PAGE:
Chapter 3 Capacity Mgmt Problem Solutions Fall 2011

Chapter 3 Capacity - Chapter 03 Strategic Capacity Management CHAPTER 3 STRATEGIC CAPACITY MANAGEMENT Review and Discussion Questions 1 What

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Chapter 03 - Strategic Capacity Management 3-1 CHAPTER 3 STRATEGIC CAPACITY MANAGEMENT Review and Discussion Questions 1. What capacity problems were encountered when a new drug was introduced to the market?? The first two problems are the high capital cost of capacity and the opportunity cost of restricting investments in other facilities. These problems are exacerbated by uncertainty over patent infringement, competitor’s response and that there is only a 45% probability of launching the product. If the product is launched it is possible to lose sales because there is not sufficient capacity to meet customer demand. The estimates of demand varied by 600% and if actual sales are at the high end or the low end of the estimates the project will be a financial disaster unless the correct capacity decision is made. 2. List some practical limits to economies of scale; that is, when should a plant stop growing? The obvious answer is that a plant should stop growing when its long-run average cost curve hits the inflection point. However, since this determination is often difficult to make (in the short run), other factors such as coordination problems, excess capacity, capacity imbalance, and market shifts indicate a need to consider setting capacity limits. 3. What are some capacity balance problems faced by the following organizations or facilities? a. An airline terminal. Waiting areas, distances from boarding gates, ground crew requirements, landing strips. b. A university computing lab. The number of computer workstations, the size of each workstation (room for student papers, etc.), the mix of different computer types (Mac or PC), the number of printers, the capacity of the network access, study space for students waiting. . c. A clothing manufacturer. Many manufacturers now use highly decentralized shops to make clothes. This means that capacity of multiple sites must be accounted for in planning production. 4. What are some major capacity considerations in a hospital? How do they differ from those of a factory? Some capacity considerations are size and composition of nursing staff (RNs vs. LPNs), balance between operating room and intensive care units, emergency rooms, etc., and, of course, how many beds are to be available. One of the differences in capacity considerations between a hospital and a factory is that a hospital can add capacity rather quickly in the short run, through “simply” adding more staff and more beds. A factory is usually technologically limited, and, therefore, must plan well in advance to add major chunks of capacity. On the other hand, though, the general uncertainty which surrounds the demand for hospital services on any given day is much greater than would be faced by a factory. Additionally, factory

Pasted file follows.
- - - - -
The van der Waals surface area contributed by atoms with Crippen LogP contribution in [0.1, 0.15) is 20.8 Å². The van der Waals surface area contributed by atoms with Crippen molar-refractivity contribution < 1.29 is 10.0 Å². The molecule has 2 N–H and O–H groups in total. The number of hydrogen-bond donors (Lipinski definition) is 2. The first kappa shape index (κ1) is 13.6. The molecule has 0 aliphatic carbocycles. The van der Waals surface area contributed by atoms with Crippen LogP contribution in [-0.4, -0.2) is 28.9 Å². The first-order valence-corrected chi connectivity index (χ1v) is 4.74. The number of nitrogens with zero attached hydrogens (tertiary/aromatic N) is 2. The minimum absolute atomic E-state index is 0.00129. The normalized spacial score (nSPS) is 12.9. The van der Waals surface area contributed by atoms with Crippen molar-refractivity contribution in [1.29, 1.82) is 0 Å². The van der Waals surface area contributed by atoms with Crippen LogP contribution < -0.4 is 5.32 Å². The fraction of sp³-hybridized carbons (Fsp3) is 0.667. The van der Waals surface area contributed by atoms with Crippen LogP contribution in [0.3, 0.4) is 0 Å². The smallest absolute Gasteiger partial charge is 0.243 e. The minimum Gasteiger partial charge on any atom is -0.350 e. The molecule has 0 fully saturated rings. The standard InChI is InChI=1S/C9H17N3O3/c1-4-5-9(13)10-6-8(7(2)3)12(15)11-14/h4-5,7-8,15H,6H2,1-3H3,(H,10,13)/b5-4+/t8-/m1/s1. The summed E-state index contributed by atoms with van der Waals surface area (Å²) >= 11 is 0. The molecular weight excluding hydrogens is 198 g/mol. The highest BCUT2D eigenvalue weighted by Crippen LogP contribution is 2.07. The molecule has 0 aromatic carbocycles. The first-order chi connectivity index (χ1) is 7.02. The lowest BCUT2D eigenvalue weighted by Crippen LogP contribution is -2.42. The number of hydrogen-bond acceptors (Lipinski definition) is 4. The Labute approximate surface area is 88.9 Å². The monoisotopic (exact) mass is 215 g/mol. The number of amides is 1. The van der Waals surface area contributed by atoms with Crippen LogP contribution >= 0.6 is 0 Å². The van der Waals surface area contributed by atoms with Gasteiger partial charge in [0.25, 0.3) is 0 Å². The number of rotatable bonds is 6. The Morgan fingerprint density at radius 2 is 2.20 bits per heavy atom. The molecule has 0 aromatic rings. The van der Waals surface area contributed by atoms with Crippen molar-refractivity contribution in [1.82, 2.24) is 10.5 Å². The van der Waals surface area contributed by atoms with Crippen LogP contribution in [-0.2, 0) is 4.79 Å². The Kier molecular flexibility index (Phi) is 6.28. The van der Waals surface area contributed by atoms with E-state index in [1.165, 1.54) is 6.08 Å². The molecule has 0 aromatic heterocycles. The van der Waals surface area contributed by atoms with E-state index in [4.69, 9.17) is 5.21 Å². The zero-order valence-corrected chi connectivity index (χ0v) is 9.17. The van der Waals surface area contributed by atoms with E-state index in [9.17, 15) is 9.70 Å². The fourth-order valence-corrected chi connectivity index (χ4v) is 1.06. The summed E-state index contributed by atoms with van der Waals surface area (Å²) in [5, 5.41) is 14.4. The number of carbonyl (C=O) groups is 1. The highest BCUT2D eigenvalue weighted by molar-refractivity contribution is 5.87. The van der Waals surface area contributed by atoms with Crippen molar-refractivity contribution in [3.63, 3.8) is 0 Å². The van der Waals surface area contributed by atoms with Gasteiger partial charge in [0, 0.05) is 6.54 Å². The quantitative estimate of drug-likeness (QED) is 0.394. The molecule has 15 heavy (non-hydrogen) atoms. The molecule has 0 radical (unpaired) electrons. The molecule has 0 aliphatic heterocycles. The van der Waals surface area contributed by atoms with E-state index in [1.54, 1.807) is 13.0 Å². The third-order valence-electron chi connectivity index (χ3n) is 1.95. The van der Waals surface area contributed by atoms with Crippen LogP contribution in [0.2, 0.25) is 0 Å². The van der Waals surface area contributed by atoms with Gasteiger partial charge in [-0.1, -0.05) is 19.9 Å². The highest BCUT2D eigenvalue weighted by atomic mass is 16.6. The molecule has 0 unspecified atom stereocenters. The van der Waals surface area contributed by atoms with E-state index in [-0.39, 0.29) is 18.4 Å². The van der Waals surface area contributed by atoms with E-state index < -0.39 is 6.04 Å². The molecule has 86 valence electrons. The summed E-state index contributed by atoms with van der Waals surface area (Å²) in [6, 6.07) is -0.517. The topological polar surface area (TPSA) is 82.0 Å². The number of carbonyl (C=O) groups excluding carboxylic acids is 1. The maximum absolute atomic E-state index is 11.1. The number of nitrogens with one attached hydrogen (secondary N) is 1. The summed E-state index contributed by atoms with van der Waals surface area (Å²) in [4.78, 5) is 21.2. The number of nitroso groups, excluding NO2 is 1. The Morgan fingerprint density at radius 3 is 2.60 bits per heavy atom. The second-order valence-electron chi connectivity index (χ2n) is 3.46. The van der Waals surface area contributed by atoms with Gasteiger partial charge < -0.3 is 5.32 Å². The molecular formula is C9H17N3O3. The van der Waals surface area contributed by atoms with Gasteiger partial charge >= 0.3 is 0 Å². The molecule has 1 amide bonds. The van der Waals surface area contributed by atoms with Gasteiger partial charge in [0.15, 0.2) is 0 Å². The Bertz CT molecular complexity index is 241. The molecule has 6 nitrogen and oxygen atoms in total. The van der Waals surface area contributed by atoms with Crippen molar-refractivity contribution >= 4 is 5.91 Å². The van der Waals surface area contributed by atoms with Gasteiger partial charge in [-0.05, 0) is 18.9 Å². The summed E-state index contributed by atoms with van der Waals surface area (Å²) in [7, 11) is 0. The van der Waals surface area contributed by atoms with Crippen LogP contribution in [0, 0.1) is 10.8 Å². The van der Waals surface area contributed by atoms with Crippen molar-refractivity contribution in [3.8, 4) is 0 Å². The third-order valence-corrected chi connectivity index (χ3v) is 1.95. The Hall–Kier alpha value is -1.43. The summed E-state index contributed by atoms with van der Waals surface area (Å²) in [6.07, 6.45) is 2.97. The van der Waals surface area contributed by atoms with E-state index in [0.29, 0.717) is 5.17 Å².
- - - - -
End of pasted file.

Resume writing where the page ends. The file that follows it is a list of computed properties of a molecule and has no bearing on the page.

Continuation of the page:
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Chapter 03 - Strategic Capacity Management 3-2 management generally has the ability to backlog demand in such a way as to achieve more efficient levels of capacity utilization than does a hospital. 5.
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This document was uploaded on 10/31/2011 for the course BUS 361 at BYU.

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Chapter 3 Capacity - Chapter 03 Strategic Capacity Management CHAPTER 3 STRATEGIC CAPACITY MANAGEMENT Review and Discussion Questions 1 What

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